The Renaissance literary figure Petrarch met his fame and success with ambivalence. On the one hand it was the fulfillment of what he had worked for, but on the other, it left him with deep feelings of unease. These feelings eventually ripened into outright contempt for those who could not understand the origin of his malaise.
These kinds of feelings are common among many driven, goal-oriented people. To help himself cope with his depression, Petrarch wrote an intensely personal dialogue called The Secret Conflict of My Thoughts (De secreto conflictu curarum mearum). Probably never intended for publication, it is set in the form of an imaginary dialogue between one “Franciscus” (certainly the author himself) and a historical figure he greatly admired, St. Augustine.
The dialogue, in three books, is a catalogue of his worries and cares. It must have been therapeutic for him to set down on paper the thoughts on life and career that so oppressed his mind. He says in the book’s introduction:
You are my Secret Book, and this is what I will call you; and when I am preoccupied with higher things, just as you recall whatever has been said secretly, so you will remind me of it privately.
In Petrarch’s time, depression was considered a sickness of the mind (which, in a way, it is). The Latin word for it was accidia, which can be rendered as “anguish”; another term used for it was aegritudo animi (sickness of the soul). In book II of the dialogue, Petrarch and his conversation partner St. Augustine probe to find the source and solution to the depression:
Augustine: A deadly sickness of the mind has taken hold of you, which the moderns call “accidia” and the ancients called “mental sickness.”
Franciscus: I am in horror at the very name of this sickness.
Augustine: No doubt, as you have been stricken by this disease for a long time.
Franciscus goes on to say that his depression torments him day and night; its attacks come often, but are brief. What especially seems to trouble him is that he has begun to take some sort of “perverse enjoyment” (atra quadam cum voluptate) in his misery. Modern experts on depression today tell us that this sort of thing is not uncommon: the mind gets used to being miserable and actually prefers this state.
Augustine presses him to say why he is depressed. Is it the loss of physical goods, some sort of physical pain, or is it bad luck? When Franciscus gives evasive answers, he is pressed still further. The best answer that he can seem to give is that he feels overwhelmed by events and “threats” that he feels are surrounding him. Petrarch dramatically illustrates what he means:
It is as if I were enclosed on all sides by innumerable enemies, for which there is no way to flee, and no hope of mercy or solace; everything swarming over me, the siege-engines surrounding me, and the infiltration tunnels dug under the earth; the towers are vibrating, the siege-ladders are standing against the walls, ramps are leaning against the walls, and fire rising through the floor…
Few authors have described the dread caused by depression so vividly as Petrarch does here. Finally, the source of Franciscus’s depression seems to be identified: he is not happy with his lot in life.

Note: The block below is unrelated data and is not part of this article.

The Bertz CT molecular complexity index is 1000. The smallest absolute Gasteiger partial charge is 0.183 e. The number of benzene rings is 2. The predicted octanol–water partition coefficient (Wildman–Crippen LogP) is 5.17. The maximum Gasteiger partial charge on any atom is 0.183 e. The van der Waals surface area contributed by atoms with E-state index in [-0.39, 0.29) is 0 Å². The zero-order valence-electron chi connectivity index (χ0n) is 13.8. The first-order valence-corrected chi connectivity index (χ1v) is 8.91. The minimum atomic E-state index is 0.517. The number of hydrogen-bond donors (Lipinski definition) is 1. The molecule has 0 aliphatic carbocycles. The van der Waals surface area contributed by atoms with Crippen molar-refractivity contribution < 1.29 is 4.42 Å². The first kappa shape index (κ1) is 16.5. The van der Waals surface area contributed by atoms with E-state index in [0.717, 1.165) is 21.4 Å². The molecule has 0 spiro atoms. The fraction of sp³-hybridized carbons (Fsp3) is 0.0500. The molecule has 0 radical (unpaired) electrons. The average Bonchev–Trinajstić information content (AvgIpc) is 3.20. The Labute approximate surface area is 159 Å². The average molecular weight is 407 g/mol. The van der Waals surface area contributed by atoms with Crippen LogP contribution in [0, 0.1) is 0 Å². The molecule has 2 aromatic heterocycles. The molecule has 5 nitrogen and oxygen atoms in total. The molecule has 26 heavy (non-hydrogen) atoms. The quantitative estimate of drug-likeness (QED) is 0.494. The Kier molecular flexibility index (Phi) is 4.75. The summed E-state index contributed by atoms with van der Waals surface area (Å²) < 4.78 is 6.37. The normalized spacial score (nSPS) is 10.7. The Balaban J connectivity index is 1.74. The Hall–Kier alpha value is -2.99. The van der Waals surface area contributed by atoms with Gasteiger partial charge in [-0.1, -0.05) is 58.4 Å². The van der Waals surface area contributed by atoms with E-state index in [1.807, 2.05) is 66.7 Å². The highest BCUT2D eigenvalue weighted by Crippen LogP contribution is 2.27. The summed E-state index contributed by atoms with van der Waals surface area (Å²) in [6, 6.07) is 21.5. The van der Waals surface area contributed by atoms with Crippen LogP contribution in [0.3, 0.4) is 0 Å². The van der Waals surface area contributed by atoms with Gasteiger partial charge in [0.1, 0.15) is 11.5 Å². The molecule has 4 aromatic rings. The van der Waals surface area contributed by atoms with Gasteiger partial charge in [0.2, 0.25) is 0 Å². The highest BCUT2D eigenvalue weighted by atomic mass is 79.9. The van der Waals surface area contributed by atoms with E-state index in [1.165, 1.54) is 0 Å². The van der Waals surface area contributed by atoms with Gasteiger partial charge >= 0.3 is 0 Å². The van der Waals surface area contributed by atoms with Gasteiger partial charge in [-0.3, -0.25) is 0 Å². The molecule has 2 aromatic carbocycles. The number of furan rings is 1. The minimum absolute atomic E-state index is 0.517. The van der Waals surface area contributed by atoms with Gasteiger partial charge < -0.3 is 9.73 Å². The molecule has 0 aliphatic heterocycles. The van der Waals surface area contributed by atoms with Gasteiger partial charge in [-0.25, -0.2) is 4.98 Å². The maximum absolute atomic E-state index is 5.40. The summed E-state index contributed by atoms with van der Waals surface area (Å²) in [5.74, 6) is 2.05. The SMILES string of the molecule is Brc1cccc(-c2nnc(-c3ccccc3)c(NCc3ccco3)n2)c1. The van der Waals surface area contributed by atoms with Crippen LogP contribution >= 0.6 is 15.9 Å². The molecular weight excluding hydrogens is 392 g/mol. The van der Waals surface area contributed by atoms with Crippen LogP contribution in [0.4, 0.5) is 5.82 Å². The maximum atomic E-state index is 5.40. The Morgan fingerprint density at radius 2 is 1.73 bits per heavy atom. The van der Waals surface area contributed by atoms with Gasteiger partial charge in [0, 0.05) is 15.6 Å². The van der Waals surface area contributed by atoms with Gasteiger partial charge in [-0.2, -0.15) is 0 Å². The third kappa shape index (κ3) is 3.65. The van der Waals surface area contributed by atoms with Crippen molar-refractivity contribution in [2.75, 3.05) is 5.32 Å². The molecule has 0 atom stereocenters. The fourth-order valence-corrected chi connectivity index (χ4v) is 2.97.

But Augustine puts things in perspective for us. What makes us depressed, he says, is our tendency to focus on ourselves and then to compare what we have to what others have. Such bean-counting sets us up for feelings of misery, because not everyone can be on top. So when we do not get what we want, we become resentful. What makes men so foolish, Augustine continues, is the fact that we do not appreciate just how miserable the men on top are themselves!
If we really knew what great fame and fortune entailed, we would not desire it, he says. Instead, we should follow the advice of Seneca, when he says that when we obsess about how many people are “ahead” of us, we should be mindful of how many of them are also “behind” us. To be truly grateful for what we have, we should consider all those who are less fortunate than we are. The best strategy for us would be to:
Finem constitue, quem transire ne possis quidem si velis. 
Which means, “Set a limit for yourself, which you can’t cross even if you want to.” Once we recognize that our desires and longings tend to increase without limit, the only sensible thing to do is to impose strict limits on what we want or need, and then hold ourselves to those boundaries. Left unchecked, the desires tend to spiral out of control, dragging us this way and that, and causing us misery.
But Augustine gives him even more food for thought. Can any man hope to live a life free from anxiety? Who can totally claim to be “living for themselves”? Not many. All of us are enmeshed in obligations to various things and to various people. It is often sadly true, as Lucan tells us, that “the human race lives for only a few.” Instead of stressing about things over which we have no control, we would do better by being angry at our own lack of wisdom. This is what we should be focusing on.
The study of wisdom, says Augustine, is the one and only thing that can make us truly wealthy and free.
 Secretum enim meum es et diceris; mihique in altioribus occupato, ut unumquodque in abdito dictum meministi, in abdito memorabis. [From the proem to the dialogue.]
 Seneca ad Lucilium epistulae 15.10.
 Pharsalia V.343: Humanum paucis genus vivit.
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